Restore Glisten with an IRA
Don’t Let a Rocky Housing Market Tarnish Your Golden Years
Posted on January 2, 2013
Home equity has traditionally played a significant role in retirement. Older Americans often use their home equity to finance large expenses and as a safety net for unexpected costs. Others plan to sell their homes and downsize to cash out some equity or pay for a move to an assisted living facility or retirement community. A home is often an older person’s most valuable asset.
But the housing crisis hit the senior population hard, and now many retirees won’t be able to rely on their home equity for financial support. A survey by AARP found that as of December 2011, 16% of mortgages of the 50+ population were underwater — meaning homeowners owe more than their home is worth, so they have no equity. Delinquent and foreclosed mortgages of homeowners age 50+ skyrocketed from 2007 to 2011.*
SEEK FINANCIAL SECURITY ELSEWHERE
If your future financial security in retirement has been harmed by the downturn in the housing market, it’s time to rev up your retirement savings. An individual retirement account (IRA) can help. The tax advantages of an IRA help you build a nest egg faster. You can contribute up to $5,000 for 2012 and $5,500 for 2013 to a traditional or Roth IRA, or any combination of the two. If you’re 50 or older, you’re eligible to make “catch-up” contributions of an additional $1,000 per year.**
The tax-deferred growth of an IRA means you won’t have to pay taxes on the account’s earnings each year as they accumulate.*** That allows an IRA to grow faster than a taxable account earning the same return.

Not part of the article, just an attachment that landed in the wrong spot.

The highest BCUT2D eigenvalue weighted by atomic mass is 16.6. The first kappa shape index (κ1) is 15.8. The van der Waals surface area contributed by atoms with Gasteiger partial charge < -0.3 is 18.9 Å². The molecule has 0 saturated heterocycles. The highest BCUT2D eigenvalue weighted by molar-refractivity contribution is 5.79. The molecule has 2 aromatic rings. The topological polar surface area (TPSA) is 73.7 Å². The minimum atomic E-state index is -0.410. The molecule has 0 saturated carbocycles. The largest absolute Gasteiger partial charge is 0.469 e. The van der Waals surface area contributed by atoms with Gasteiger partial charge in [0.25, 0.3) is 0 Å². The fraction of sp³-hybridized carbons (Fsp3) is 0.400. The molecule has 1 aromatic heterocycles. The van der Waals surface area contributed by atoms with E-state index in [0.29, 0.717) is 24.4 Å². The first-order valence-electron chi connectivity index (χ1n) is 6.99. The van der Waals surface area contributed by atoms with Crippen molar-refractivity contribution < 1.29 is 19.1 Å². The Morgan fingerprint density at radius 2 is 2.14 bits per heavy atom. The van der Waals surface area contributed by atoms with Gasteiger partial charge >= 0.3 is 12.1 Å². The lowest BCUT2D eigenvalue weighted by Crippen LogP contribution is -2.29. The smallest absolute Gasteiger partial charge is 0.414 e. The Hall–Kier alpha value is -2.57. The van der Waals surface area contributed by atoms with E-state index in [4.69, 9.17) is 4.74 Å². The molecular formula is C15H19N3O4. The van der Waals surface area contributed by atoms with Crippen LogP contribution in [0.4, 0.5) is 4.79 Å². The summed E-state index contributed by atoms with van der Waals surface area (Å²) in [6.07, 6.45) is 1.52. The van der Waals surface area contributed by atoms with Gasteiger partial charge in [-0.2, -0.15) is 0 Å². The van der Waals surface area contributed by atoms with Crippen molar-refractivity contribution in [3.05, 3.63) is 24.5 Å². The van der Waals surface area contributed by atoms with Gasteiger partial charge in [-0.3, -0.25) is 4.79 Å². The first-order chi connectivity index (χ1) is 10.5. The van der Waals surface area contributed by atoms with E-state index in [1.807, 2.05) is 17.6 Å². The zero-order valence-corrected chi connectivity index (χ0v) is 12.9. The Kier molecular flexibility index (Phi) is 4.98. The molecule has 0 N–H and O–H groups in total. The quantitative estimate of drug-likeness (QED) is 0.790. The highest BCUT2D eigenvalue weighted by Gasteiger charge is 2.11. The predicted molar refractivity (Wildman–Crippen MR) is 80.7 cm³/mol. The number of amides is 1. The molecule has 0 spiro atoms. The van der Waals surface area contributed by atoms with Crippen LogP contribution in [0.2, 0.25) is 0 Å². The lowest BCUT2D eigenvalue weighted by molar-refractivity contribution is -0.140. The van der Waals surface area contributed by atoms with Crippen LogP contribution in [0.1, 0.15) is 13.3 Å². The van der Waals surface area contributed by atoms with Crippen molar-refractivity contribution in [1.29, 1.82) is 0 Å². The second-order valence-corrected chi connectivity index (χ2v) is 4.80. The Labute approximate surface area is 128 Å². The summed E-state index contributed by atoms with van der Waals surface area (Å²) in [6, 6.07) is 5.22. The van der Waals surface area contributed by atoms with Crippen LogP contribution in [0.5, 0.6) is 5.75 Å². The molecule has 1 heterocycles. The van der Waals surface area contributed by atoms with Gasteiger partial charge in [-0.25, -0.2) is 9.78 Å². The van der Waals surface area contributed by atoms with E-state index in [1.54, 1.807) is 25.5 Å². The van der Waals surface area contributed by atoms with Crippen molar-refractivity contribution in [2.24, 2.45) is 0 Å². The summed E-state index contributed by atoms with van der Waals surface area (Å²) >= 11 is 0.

To learn more about how an IRA can help you enjoy financial security during your golden years, or to open an account, stop in to your local Chemical Bank office, contact our Wealth Management Department at 800.808.5404 or visit ChemicalBankMI.com/WealthManagement.
|*||Source: “Nightmare on Main Street: Older Americans and the Mortgage Market Crisis,” July 2012, www.aarp.org/ppi.|
|**||These are the limits for 2012 and 2013, respectively. The limit is indexed to inflation for future years. Maximum contribution for those age 50+ is $6,000 in 2012 and $6,500 in 2013, or your taxable compensation for the year, whichever is less. Non-wage-earning spouses of wage earners may also contribute to an IRA.|
|***||Taxes will be due at ordinary income tax rates upon withdrawal after age 59½ from a traditional IRA. Withdrawals from a Roth IRA are tax-free if the account holder is at least age 59½ and has held the account for at least five years. Premature withdrawals from both types of IRAs may be subject to ordinary income tax and a 10% tax penalty.|